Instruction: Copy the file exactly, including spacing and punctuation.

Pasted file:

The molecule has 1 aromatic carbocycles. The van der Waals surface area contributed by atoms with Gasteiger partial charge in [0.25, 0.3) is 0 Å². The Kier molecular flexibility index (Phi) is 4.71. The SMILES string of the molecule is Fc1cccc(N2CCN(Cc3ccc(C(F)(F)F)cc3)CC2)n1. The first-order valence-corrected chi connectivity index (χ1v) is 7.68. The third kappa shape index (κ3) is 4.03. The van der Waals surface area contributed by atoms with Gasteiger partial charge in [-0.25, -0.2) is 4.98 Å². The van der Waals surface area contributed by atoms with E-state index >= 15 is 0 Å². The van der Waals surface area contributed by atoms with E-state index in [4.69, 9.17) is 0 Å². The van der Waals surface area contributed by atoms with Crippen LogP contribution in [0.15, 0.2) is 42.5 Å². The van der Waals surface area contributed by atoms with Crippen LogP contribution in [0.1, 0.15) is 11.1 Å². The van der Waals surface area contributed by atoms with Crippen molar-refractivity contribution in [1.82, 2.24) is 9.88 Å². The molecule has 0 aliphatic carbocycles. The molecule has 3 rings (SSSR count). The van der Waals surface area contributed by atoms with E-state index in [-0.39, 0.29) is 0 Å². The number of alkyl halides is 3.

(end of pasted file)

The molecule has 1 aromatic carbocycles. The van der Waals surface area contributed by atoms with Gasteiger partial charge in [0.25, 0.3) is 0 Å². The Kier molecular flexibility index (Phi) is 4.71. The SMILES string of the molecule is Fc1cccc(N2CCN(Cc3ccc(C(F)(F)F)cc3)CC2)n1. The first-order valence-corrected chi connectivity index (χ1v) is 7.68. The third kappa shape index (κ3) is 4.03. The van der Waals surface area contributed by atoms with Gasteiger partial charge in [-0.25, -0.2) is 4.98 Å². The van der Waals surface area contributed by atoms with E-state index >= 15 is 0 Å². The van der Waals surface area contributed by atoms with E-state index in [4.69, 9.17) is 0 Å². The van der Waals surface area contributed by atoms with Crippen LogP contribution in [0.15, 0.2) is 42.5 Å². The van der Waals surface area contributed by atoms with Crippen LogP contribution in [0.1, 0.15) is 11.1 Å². The van der Waals surface area contributed by atoms with Crippen molar-refractivity contribution in [1.82, 2.24) is 9.88 Å². The molecule has 0 aliphatic carbocycles. The molecule has 3 rings (SSSR count). The van der Waals surface area contributed by atoms with E-state index in [-0.39, 0.29) is 0 Å². The number of alkyl halides is 3.